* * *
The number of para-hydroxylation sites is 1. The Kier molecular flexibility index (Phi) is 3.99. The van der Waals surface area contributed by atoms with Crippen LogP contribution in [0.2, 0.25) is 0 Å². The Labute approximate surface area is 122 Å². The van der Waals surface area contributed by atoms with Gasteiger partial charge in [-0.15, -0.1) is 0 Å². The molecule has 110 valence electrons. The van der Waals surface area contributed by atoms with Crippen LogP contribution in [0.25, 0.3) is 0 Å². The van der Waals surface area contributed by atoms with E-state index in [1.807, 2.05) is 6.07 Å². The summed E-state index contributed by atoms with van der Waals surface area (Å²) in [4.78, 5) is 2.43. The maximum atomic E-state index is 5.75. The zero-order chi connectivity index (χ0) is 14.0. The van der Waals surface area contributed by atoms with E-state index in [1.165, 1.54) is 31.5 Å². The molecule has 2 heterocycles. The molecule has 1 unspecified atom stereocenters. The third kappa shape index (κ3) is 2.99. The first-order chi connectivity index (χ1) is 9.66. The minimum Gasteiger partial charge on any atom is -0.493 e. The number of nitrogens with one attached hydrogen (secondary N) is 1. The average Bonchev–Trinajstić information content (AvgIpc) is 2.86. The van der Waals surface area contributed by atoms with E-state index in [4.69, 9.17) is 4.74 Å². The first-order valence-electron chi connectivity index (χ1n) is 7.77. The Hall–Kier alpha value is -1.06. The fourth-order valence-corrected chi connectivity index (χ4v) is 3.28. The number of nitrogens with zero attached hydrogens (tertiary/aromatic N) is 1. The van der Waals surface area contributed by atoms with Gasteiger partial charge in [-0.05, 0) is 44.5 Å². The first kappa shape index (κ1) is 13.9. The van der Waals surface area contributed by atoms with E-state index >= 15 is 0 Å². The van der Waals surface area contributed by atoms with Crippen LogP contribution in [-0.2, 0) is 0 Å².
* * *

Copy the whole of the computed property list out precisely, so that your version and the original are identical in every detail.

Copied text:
The number of para-hydroxylation sites is 1. The Kier molecular flexibility index (Phi) is 3.99. The van der Waals surface area contributed by atoms with Crippen LogP contribution in [0.2, 0.25) is 0 Å². The Labute approximate surface area is 122 Å². The van der Waals surface area contributed by atoms with Gasteiger partial charge in [-0.15, -0.1) is 0 Å². The molecule has 110 valence electrons. The van der Waals surface area contributed by atoms with Crippen LogP contribution in [0.25, 0.3) is 0 Å². The van der Waals surface area contributed by atoms with E-state index in [1.807, 2.05) is 6.07 Å². The summed E-state index contributed by atoms with van der Waals surface area (Å²) in [4.78, 5) is 2.43. The maximum atomic E-state index is 5.75. The zero-order chi connectivity index (χ0) is 14.0. The van der Waals surface area contributed by atoms with E-state index in [1.165, 1.54) is 31.5 Å². The molecule has 2 heterocycles. The molecule has 1 unspecified atom stereocenters. The third kappa shape index (κ3) is 2.99. The first-order chi connectivity index (χ1) is 9.66. The minimum Gasteiger partial charge on any atom is -0.493 e. The number of nitrogens with one attached hydrogen (secondary N) is 1. The average Bonchev–Trinajstić information content (AvgIpc) is 2.86. The van der Waals surface area contributed by atoms with E-state index in [4.69, 9.17) is 4.74 Å². The first-order valence-electron chi connectivity index (χ1n) is 7.77. The Hall–Kier alpha value is -1.06. The fourth-order valence-corrected chi connectivity index (χ4v) is 3.28. The number of nitrogens with zero attached hydrogens (tertiary/aromatic N) is 1. The van der Waals surface area contributed by atoms with Gasteiger partial charge in [-0.05, 0) is 44.5 Å². The first kappa shape index (κ1) is 13.9. The van der Waals surface area contributed by atoms with E-state index >= 15 is 0 Å². The van der Waals surface area contributed by atoms with Crippen LogP contribution in [-0.2, 0) is 0 Å².